David Trinko: Shedding some light on our shared darkness

At about 3:10 p.m. Monday, I suspect most of us will be doing the same thing, together.

We’ll look up at the sky and see the moon completely blocking the sun for the first time in Ohio since 1806. This total solar eclipse won’t happen again until 2099.

As someone who treasures saying, “I haven’t seen that before,” I’m looking forward to it. I’m downright giddy about it, which isn’t a term generally associated with my down-the-middle, generally unexcited personality.

I’m looking forward to the three-plus minutes of darkness where we can all look up and share in a wonder of the universe, without giving credit or blame to anyone elected. I won’t underestimate the oddity of dusk-like conditions starting around 1:55 p.m. before returning to normal light at 4:25 p.m.

I anticipate a few awe-filled moments of silence, when I plan to say a quick prayer to thank God for this and all his wondrous creation.

This is a moment to unite us in joy.

I know people around here are tired of hearing about the swarms of people anticipated in the region, which could double our population to share in those 3 minutes, 50 seconds of totality here in Lima and as much as 3:56 near Kenton.

Yes, many of the main roads will likely get congested afterward. Yes, we’ll test the capacity of our mobile phone towers and become frustrated if it fails. Yes, the introduction of this many visitors will push the limits of our service industry and increase our wait times.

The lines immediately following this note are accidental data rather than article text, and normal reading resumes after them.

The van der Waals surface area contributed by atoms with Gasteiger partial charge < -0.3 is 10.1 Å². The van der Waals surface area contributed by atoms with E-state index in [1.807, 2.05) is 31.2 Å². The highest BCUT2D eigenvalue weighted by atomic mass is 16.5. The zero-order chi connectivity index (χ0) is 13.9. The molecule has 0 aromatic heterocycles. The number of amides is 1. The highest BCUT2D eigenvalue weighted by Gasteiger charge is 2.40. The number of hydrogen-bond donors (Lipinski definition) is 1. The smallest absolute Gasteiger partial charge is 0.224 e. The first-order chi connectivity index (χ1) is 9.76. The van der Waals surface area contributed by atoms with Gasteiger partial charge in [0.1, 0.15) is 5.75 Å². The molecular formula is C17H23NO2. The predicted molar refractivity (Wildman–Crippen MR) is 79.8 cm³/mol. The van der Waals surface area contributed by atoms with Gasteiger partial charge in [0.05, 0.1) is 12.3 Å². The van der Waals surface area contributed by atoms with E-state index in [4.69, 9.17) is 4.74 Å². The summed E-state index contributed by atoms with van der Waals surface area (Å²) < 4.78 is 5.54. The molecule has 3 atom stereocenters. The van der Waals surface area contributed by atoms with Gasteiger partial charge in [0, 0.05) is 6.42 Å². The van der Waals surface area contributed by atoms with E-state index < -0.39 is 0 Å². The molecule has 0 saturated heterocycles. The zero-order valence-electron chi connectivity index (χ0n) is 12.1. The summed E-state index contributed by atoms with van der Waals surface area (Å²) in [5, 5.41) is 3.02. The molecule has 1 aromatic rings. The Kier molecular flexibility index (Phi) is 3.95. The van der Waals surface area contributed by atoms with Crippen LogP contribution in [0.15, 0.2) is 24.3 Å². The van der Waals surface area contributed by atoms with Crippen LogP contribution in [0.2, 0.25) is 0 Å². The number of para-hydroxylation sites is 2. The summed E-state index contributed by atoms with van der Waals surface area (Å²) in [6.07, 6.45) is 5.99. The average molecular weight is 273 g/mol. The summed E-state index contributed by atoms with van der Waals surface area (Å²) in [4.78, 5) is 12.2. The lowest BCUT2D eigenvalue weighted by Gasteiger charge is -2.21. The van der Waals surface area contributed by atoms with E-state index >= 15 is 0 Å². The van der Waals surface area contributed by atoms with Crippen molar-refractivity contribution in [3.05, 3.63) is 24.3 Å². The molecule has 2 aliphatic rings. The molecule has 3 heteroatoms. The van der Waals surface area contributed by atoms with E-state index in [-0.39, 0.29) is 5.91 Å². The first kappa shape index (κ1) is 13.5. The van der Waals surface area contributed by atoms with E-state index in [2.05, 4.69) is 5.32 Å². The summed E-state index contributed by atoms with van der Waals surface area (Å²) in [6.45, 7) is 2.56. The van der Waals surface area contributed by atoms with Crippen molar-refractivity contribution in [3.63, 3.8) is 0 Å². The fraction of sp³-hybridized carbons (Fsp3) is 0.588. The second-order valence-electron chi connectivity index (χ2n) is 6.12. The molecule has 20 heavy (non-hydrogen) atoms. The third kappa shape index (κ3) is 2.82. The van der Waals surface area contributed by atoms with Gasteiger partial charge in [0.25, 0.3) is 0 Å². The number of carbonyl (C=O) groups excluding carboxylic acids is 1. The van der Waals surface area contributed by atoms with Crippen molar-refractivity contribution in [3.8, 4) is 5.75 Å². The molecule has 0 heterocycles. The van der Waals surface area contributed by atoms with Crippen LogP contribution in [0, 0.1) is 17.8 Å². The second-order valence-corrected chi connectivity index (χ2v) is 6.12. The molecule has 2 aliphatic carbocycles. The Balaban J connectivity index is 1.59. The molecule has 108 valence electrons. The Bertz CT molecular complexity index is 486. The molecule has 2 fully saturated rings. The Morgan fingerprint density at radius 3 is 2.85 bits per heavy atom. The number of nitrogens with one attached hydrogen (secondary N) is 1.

Still, I see this weekend as an opportunity to share with people not familiar with our vast flatlands about why I like living here. We can roll out our welcome mats and show them our laid-back ways, our deliciously rich foods and our willingness to just have fun.

Many of us chose to live here in Northwest Ohio. As a whole, I like the people here, and we can have interesting dialogue without some of the harshness I witnessed when I lived near Washington, D.C. People here generally look out for one another and want everyone to have a fair chance at succeeding.

I’ve really appreciated seeing the names created to commemorate this celestial oddity. Whether it’s the Solar Smash Bash in Lima on Saturday, the Ring of Fire Fest all weekend in Wapakoneta or ArtSpace/Lima’s Dancing in the Moonlight on Monday, it’s refreshing to see people get creative.

Businesses have certainly joined in on the fun. J Marie’s in downtown Wapakoneta will serve Moontinis. Well Grounded Cafe in Ottawa has its Stardust Mocha and Moon Pie Latte.

Krave Hometown Creamery in Wapakoneta really outdid itself with the names. Its limited-time slate includes Solar Flare, Lunar Lavendar, Midnight Moon, Blue Moon, Celestial Swirl, Total Eclipse, Eclipse Delight and Eclipse Espresso Crunch.

While their names might not be quite as imaginative, the creations for Happy Daz’s Cosmically Cool Brownie Daz-aster, Beth’s Bakery in Wapakoneta’s Solar Eclipse Cutouts and Pete’s Ice Cream in Shawnee Township’s Eclipse Sundae look delicious. They show our region’s willingness to step up and deliver the fun.

If you’re a visitor, welcome to our neck of the woods. We hope you feel welcome while you’re here.

If you’re a native who’s left, welcome back. We hope you remember what a great place this is.

If you’re a resident, try to put a smile on your face and remember this odd weekend fondly. The sun will come up Tuesday morning, and I hear it won’t hide behind the moon again for a long time.


See past columns by David Trinko at LimaOhio.com/tag/trinko.

David Trinko is editor of The Lima News. Reach him at 567-242-0467, by email at [email protected] or on Twitter @Lima_Trinko.